FWP Press Release – Fins and Feathers Bozeman
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FWP Press Release

First off, the Jefferson reopens to fishing on Sept 4 at 12.01 am with no restrctions, Flows and water temps have been improving as irrigation slows and the nights have been cold. Good news for our Brothers in the trade over in Twin Bridges and the streamer junkies around Bozeman too. We might even get over there a bit this week. You can watch the restrcotions and closures throughout the state on FWP’s website and it’s good to see so many starting to come off the list.

The second one involves the annoucnement of the upcoming fall shocking schedule on the Upper Madison. Of course, dates are not set and subject to change. Here is the email copy along with some population guesses from the surveys in past years. My only comment would have to do with why do the populations vary so much year to year. What can be done to smoothen out the graph if they plotted the highs and lows. 2008 was when Hebgen failed, so the years fter 2008 are particularly interesting to me. In that time, I have not heard any public comments on how this has affected the fish populations or theories as to why things have changed so much from year to year. Here’s the email, it comses from Mike Vaughn, the region 3 fish biologist for this project. Read them and ask questions as I think there is much to be learned from this event and these numbers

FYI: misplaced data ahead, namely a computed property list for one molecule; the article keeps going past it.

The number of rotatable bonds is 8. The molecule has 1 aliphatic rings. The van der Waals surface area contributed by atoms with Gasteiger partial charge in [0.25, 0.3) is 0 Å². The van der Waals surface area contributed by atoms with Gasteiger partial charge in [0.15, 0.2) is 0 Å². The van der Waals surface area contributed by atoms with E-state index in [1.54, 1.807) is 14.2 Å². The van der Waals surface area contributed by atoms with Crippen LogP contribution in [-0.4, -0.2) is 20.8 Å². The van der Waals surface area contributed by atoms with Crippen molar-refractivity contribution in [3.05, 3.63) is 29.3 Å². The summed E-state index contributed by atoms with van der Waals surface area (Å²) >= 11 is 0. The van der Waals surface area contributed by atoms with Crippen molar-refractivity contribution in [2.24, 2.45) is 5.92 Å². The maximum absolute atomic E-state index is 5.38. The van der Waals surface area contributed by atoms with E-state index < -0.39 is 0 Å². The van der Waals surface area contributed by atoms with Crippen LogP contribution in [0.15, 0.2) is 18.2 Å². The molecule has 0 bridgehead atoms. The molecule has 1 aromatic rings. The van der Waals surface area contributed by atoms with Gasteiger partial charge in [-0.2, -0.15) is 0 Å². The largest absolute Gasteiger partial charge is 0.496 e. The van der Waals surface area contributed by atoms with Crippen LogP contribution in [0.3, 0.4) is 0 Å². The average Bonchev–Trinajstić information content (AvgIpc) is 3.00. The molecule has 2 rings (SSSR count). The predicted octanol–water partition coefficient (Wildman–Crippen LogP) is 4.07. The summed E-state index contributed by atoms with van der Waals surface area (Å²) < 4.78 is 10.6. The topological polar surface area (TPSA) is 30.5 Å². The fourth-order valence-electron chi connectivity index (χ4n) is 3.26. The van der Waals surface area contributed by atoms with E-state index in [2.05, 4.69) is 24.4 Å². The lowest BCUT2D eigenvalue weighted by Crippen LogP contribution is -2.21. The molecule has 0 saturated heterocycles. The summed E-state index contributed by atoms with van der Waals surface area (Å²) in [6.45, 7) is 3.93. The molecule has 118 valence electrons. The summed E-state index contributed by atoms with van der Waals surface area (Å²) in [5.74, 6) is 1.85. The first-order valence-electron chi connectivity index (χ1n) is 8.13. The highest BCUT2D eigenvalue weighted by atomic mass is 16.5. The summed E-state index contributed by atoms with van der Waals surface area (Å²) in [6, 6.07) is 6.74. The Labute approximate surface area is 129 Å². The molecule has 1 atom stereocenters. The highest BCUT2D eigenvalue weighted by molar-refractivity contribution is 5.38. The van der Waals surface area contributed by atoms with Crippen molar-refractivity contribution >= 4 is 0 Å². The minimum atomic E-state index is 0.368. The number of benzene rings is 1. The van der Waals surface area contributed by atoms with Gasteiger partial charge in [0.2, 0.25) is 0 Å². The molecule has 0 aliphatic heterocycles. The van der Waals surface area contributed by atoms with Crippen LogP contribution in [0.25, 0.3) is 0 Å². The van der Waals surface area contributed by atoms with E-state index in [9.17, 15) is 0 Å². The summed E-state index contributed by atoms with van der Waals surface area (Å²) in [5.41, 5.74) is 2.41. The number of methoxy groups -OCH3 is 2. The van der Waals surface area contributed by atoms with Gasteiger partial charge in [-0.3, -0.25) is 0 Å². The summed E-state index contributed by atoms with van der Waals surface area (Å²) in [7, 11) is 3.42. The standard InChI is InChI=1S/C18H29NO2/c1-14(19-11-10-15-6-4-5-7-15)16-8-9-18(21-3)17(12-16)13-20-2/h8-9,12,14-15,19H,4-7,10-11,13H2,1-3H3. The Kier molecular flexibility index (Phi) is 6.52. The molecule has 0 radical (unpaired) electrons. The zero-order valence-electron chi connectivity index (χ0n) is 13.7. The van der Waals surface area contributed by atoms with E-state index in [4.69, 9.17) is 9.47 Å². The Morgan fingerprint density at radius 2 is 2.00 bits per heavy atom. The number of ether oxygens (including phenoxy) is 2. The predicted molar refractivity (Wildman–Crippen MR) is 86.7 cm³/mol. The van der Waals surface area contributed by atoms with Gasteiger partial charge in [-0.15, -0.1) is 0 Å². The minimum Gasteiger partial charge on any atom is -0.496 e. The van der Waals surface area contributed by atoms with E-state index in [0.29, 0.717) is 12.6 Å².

Hello Folks,

We are about to start our annual Fall electrofishing work on the upper Madison River.

Our standard sections are Pine Butte, which runs three miles of river ending at Lyons Bridge, and the Varney section, which begins at Varney Bridge and ends 4 miles downstream.

Our shocking operation working down the river is methodical. We walk the boat downstream catching fish for around 20 minutes, then take a half hour or so stop to work fish before doing another run. A boat can easily get away from us if desired. A wading angler need simply wait until we float through to have us gone for the day.

At this time I can’t say with certainty when we will be on the water. We are watching water temperatures closely as we don’t want to work when the water is too warm. I will let you know when I have something definite.

Here are a couple of charts showing the trends of trout numbers per mile in these sections. They of course vary over time but remain strong.

madison river fish population surveys